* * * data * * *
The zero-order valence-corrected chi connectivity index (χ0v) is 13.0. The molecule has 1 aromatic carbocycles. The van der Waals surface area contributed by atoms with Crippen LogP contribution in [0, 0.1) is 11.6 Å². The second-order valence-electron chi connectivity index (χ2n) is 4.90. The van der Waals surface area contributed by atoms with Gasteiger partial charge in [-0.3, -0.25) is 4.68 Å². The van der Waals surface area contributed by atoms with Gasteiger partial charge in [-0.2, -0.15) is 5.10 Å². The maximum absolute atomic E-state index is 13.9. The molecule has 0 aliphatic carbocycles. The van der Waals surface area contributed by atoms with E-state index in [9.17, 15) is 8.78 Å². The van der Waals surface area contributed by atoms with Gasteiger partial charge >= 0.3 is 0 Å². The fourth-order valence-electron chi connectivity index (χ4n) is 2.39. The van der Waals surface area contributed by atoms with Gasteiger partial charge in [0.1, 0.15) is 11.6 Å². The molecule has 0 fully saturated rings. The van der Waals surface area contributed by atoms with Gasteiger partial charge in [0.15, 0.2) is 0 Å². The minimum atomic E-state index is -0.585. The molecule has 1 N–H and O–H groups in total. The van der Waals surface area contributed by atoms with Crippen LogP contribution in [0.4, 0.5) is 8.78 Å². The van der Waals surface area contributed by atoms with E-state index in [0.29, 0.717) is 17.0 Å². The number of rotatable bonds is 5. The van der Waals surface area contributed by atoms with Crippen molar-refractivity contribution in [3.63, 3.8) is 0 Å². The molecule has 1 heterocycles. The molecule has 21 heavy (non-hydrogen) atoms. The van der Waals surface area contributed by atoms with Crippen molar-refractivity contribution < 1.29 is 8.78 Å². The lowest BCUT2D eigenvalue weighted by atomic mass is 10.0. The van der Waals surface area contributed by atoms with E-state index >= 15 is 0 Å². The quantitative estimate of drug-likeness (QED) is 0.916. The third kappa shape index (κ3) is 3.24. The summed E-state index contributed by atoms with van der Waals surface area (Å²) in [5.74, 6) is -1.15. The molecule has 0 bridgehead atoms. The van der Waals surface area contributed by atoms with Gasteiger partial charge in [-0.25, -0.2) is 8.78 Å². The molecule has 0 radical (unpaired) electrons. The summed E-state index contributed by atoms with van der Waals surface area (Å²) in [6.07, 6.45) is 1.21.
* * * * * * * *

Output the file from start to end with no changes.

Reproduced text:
The zero-order valence-corrected chi connectivity index (χ0v) is 13.0. The molecule has 1 aromatic carbocycles. The van der Waals surface area contributed by atoms with Crippen LogP contribution in [0, 0.1) is 11.6 Å². The second-order valence-electron chi connectivity index (χ2n) is 4.90. The van der Waals surface area contributed by atoms with Gasteiger partial charge in [-0.3, -0.25) is 4.68 Å². The van der Waals surface area contributed by atoms with Gasteiger partial charge in [-0.2, -0.15) is 5.10 Å². The maximum absolute atomic E-state index is 13.9. The molecule has 0 aliphatic carbocycles. The van der Waals surface area contributed by atoms with E-state index in [9.17, 15) is 8.78 Å². The van der Waals surface area contributed by atoms with Gasteiger partial charge >= 0.3 is 0 Å². The fourth-order valence-electron chi connectivity index (χ4n) is 2.39. The van der Waals surface area contributed by atoms with Gasteiger partial charge in [0.1, 0.15) is 11.6 Å². The molecule has 0 fully saturated rings. The van der Waals surface area contributed by atoms with Gasteiger partial charge in [0.15, 0.2) is 0 Å². The minimum atomic E-state index is -0.585. The molecule has 1 N–H and O–H groups in total. The van der Waals surface area contributed by atoms with Crippen LogP contribution in [0.4, 0.5) is 8.78 Å². The van der Waals surface area contributed by atoms with E-state index in [0.29, 0.717) is 17.0 Å². The number of rotatable bonds is 5. The van der Waals surface area contributed by atoms with Crippen molar-refractivity contribution in [3.63, 3.8) is 0 Å². The molecule has 1 heterocycles. The molecule has 21 heavy (non-hydrogen) atoms. The van der Waals surface area contributed by atoms with Crippen molar-refractivity contribution < 1.29 is 8.78 Å². The lowest BCUT2D eigenvalue weighted by atomic mass is 10.0. The van der Waals surface area contributed by atoms with E-state index >= 15 is 0 Å². The quantitative estimate of drug-likeness (QED) is 0.916. The third kappa shape index (κ3) is 3.24. The summed E-state index contributed by atoms with van der Waals surface area (Å²) in [5.74, 6) is -1.15. The molecule has 0 bridgehead atoms. The van der Waals surface area contributed by atoms with Gasteiger partial charge in [-0.25, -0.2) is 8.78 Å². The molecule has 0 radical (unpaired) electrons. The summed E-state index contributed by atoms with van der Waals surface area (Å²) in [6.07, 6.45) is 1.21.